Thanksgiving is traditionally a time for families to gather together and eat their heads off. Many are unaware that November is Native American Month, or they commemorate it with the usual "pilgrims and Indians" stories that celebrate the generosity of the Wampanoag people to the first settlers. They bypass the genocide of the Wampanoag that followed, and the removal of Native Americans from their lands. The invisibility that allows ignorance of their true history is successfully reinforced by calling it un-American not to turn a blind eye.
When you visit Ross's Landing in Chattanooga, do you think about Chief John Ross and how he petitioned Congress for redress of Cherokee grievances in 1824, which made the Cherokee the first tribe ever to do so? Do you look at the art work that shows how the landing was a launching pad for the forced exodus of the Trail of Tears? And how many of you have visited Chief John Ross's home, now virtually invisible behind a Food Lion in North Georgia?
Invisibility didn't end once the Cherokee and other tribes reached the "reservations" in the West. I experienced that when I worked for the Jewish Federation in Tulsa shortly after the Oklahoma City bombing. It was an honor to work with tribal representatives in Oklahoma's Council Against Hate. It was painful to see how they were hijacked by international Holocaust denier David Irving, who held a secret meeting at a local library under the name Native American Constitutional Party. Irving figured that except for ardent followers invited by email, no one would pay attention, or care.
That invisibility has dissipated slightly as Native American protests successfully halted the construction of a gas pipeline on the Standing Rock Sioux Reservation. But it's no surprise that it's taken a few centuries to give decision-making roles to indigenous communities. And to hold the first-ever Tribal Nations Summit. Maybe as pushback to the previous administration's eagerness to turn over tribal lands to money-making industries, the current administration has 52 Native Americans in positions across federal government, and Biden appointed the first Native American to be secretary of the interior.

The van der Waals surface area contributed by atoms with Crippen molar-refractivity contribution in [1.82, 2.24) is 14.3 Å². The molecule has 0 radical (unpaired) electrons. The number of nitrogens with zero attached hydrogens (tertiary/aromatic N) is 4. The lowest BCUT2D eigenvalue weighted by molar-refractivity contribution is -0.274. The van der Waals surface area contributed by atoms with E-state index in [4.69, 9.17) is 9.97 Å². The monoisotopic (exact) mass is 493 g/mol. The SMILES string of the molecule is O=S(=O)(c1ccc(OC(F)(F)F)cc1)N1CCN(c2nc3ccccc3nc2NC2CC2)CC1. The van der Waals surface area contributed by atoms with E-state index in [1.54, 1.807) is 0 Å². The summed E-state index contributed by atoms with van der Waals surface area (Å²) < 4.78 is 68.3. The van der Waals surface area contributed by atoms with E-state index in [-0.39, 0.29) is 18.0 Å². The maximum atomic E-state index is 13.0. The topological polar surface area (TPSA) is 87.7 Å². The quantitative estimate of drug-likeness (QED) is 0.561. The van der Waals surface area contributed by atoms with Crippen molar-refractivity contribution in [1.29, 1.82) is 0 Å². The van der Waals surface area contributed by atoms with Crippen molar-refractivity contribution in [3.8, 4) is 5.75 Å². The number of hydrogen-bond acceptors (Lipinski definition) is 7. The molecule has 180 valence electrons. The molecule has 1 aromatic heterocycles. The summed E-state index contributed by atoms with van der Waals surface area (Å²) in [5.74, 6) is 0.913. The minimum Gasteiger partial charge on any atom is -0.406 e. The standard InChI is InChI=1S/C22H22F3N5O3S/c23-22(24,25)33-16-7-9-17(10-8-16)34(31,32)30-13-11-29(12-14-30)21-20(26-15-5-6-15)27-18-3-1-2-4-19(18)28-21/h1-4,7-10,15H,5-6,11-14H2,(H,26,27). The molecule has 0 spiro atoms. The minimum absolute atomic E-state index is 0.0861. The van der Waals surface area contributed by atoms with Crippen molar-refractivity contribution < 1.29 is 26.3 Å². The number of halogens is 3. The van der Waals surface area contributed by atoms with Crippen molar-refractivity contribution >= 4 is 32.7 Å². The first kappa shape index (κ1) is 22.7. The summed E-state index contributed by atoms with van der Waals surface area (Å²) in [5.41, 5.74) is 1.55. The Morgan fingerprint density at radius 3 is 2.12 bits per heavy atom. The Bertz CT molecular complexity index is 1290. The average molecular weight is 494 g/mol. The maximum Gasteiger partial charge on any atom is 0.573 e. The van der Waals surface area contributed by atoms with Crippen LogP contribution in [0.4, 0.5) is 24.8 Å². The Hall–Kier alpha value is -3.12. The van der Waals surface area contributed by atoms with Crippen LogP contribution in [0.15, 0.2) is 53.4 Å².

Heralding a major shift, Secretary Deb Haaland announced, "The Interior Department is committed to protecting these sacred sites from desecration, while at the same time collaborating with Indigenous communities to increase access and ensure good stewardship of their lands."
There are eight agencies which oversee federal lands and have now agreed to collaborate and "ensure good stewardship and rightful access to sacred sites." The Tennessee Valley Authority is one of those agencies. More than 20 federally recognized Native American tribes recently contacted TVA about their cultural and historical presence the Tennessee Valley.
Thanksgiving, as a time of gratitude, should honor the sacred legacies of the indigenous communities. But we should also show respect for them, our First People, and not overlook the inequities affecting them. The per capita COVID-19 infection rates for Native American were three times higher than all Americans at the height of COVID. To be respectful, we must make this inequity visible and take action.
Biden's Office of Management and Budget acted by holding the first-ever tribal consultation to discuss adequate and stable funding for Indian Health Service. The requested federal 2022 budget attempts to redress long-standing health inequities by increasing that funding.
So after munching on turkey and pumpkin pie, let's go visit a Native American site. Learn its history. And show respect by telling elected officials to vote for the 2022 budget.
Contact Deborah Levine, an author, trainer/coach and editor of the American Diversity Report, at firstname.lastname@example.org.